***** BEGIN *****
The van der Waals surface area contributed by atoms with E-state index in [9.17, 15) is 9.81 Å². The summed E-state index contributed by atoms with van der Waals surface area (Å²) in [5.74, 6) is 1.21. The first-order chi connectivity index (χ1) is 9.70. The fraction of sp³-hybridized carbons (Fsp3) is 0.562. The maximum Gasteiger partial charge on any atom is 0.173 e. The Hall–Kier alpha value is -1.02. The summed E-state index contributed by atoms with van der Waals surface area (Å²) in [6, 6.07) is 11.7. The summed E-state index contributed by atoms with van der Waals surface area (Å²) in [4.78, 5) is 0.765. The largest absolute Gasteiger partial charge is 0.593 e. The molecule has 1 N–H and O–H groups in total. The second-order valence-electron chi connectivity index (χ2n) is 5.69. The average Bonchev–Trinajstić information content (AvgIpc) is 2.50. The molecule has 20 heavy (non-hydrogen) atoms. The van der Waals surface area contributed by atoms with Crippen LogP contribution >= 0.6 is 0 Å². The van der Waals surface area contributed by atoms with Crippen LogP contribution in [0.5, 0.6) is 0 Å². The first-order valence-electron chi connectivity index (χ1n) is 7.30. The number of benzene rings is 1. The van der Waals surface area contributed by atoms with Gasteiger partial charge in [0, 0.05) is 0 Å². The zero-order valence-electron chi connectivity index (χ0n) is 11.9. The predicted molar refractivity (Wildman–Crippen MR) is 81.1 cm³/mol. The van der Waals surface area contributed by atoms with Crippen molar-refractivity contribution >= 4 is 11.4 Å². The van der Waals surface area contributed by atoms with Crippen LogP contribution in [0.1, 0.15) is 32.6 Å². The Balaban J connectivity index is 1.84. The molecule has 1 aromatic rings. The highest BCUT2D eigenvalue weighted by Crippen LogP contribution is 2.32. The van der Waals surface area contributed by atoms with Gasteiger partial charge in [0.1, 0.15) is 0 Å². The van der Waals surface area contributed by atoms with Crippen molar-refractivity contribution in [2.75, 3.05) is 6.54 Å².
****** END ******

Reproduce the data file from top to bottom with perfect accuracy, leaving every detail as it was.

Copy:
The van der Waals surface area contributed by atoms with E-state index in [9.17, 15) is 9.81 Å². The summed E-state index contributed by atoms with van der Waals surface area (Å²) in [5.74, 6) is 1.21. The first-order chi connectivity index (χ1) is 9.70. The fraction of sp³-hybridized carbons (Fsp3) is 0.562. The maximum Gasteiger partial charge on any atom is 0.173 e. The Hall–Kier alpha value is -1.02. The summed E-state index contributed by atoms with van der Waals surface area (Å²) in [6, 6.07) is 11.7. The summed E-state index contributed by atoms with van der Waals surface area (Å²) in [4.78, 5) is 0.765. The largest absolute Gasteiger partial charge is 0.593 e. The molecule has 1 N–H and O–H groups in total. The second-order valence-electron chi connectivity index (χ2n) is 5.69. The average Bonchev–Trinajstić information content (AvgIpc) is 2.50. The molecule has 20 heavy (non-hydrogen) atoms. The van der Waals surface area contributed by atoms with Crippen LogP contribution >= 0.6 is 0 Å². The van der Waals surface area contributed by atoms with Crippen LogP contribution in [0.5, 0.6) is 0 Å². The first-order valence-electron chi connectivity index (χ1n) is 7.30. The number of benzene rings is 1. The van der Waals surface area contributed by atoms with Gasteiger partial charge in [0, 0.05) is 0 Å². The zero-order valence-electron chi connectivity index (χ0n) is 11.9. The predicted molar refractivity (Wildman–Crippen MR) is 81.1 cm³/mol. The van der Waals surface area contributed by atoms with Crippen molar-refractivity contribution >= 4 is 11.4 Å². The van der Waals surface area contributed by atoms with Crippen LogP contribution in [0.1, 0.15) is 32.6 Å². The Balaban J connectivity index is 1.84. The molecule has 1 aromatic rings. The highest BCUT2D eigenvalue weighted by Crippen LogP contribution is 2.32. The van der Waals surface area contributed by atoms with Gasteiger partial charge in [0.1, 0.15) is 0 Å². The van der Waals surface area contributed by atoms with Crippen molar-refractivity contribution in [2.75, 3.05) is 6.54 Å².